Having troubles with your child’s eating habit? Well, you’re not alone. Most of the parents today are having the same problem like you have. Toddlers nowadays are picky when it comes to food. They always have their favorites, which usually doesn’t supply the proper nutrition that their body needs.
If your kid does not eat sufficient calories for their body in a day, well don’t panic. Instead, consult your doctor to start developing a healthy eating habit for your child.
Here are some tips to help you encourage your child’s good eating habits:
1. You can start by giving your child three regular meals and three snacks in a day. Being consistent with meal and snack times makes a child less likely to try to tell you when they will or won’t eat.
2. In choosing the right foods in each meal or snack, try giving them a variety of foods. Offer foods that your child likes, but also some that they haven’t tried or liked yet. Usually, your child may not show interest eating those foods, but there’s no harm in trying. You can always try several times, maybe even ten times, offering the same foods they initially rejected because high familiarity with the food may increase your child’s interest on the food.
3. Play with food, in a good way. Sometimes, playing with foods will make your child more interested in it. Some children form faces with their meals, some form animals. Children can be creative with their meals, so let them enjoy it–as long as they’re eating it eventually.
4. Adding some salt, sugar or cheese works most of the time. Cheese could be added to vegetables. Some likes to have it melted as toppings. Of course, you’d want to use these ingredients in moderation.
5. Watch the liquids. We all know soda pops are not healthy. But too much of milk and juice may not be good, either. Limit those fluids to a few cups a day. It’s best to get fruit juice from whole fruits, anyway. Encourage the drinking of water, since it is so good for the body, and is a great habit to develop. And remember, drinking liquids before a meal will make one feel satiated, and likely to eat less food.
6. Forcing your child to eat their whole meal was once the norm, but it’s been a long held belief in modern times that this practice is not healthy. Children always know if they’re hungry or not. If they insist upon not eating dinner but prefer to eat snacks, then cut down on the size of snack portions so they’ll be hungry at meal times. You can also offer them a deal or bargain. For example, if they eat a set amount of their meal, they get to eat a snack afterward. But forcing children to always clean their plate discourages them from learning to stop eating when they’re full.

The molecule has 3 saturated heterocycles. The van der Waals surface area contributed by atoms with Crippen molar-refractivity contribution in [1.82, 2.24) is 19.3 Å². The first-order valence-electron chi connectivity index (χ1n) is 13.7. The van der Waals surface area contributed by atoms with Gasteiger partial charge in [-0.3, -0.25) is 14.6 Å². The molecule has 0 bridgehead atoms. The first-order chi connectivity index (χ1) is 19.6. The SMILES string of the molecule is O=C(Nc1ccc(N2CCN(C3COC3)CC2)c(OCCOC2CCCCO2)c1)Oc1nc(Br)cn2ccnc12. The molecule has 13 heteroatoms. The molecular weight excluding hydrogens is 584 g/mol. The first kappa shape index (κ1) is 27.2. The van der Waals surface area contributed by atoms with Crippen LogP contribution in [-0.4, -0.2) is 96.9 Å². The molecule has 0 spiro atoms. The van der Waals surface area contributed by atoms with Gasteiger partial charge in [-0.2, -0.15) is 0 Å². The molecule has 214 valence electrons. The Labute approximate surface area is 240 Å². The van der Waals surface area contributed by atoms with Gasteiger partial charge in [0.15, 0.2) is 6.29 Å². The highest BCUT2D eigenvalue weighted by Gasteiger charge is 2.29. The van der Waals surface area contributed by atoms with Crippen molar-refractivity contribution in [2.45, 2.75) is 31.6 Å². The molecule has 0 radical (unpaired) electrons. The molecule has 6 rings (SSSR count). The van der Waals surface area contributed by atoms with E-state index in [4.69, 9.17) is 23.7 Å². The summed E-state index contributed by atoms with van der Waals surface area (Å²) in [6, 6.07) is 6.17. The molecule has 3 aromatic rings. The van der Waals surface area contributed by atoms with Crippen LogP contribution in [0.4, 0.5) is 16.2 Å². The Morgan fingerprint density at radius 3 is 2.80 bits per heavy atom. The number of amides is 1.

7. If you have a malnourished or underweight child, adding dry nonfat milk into their milk, soup or even on pudding could help them get some extra calories. Some of these other tasty, calorie-rich foods may help: margarine, cream cheese, peanut butter and syrup. Just make sure they’re not allergic to any of those ingredients, of course.
8. Eat together. Eating is a social event. Studies have shown that eating alone is bad for the digestion. So if you’re so busy that you plop your kid down at the dinner table to eat by themselves while you do dishes or get your office work together, you may want to rethink that lifestyle. Much quality time and conversation with family and friends occurs during meal times. Use this rule of eating together as an opportunity to force yourself to stop being busy for a few moments so you can enjoy the company of others. Eating together not only will make meals more pleasant for your child, but for yourself, as well.
If all else fails, never hesitate to consult your doctor. If your child is excessively overweight or underweight, trying to determine the best way to get your child to eat nutritiously is like taking medicines: never self-medicate. Always consult the experts.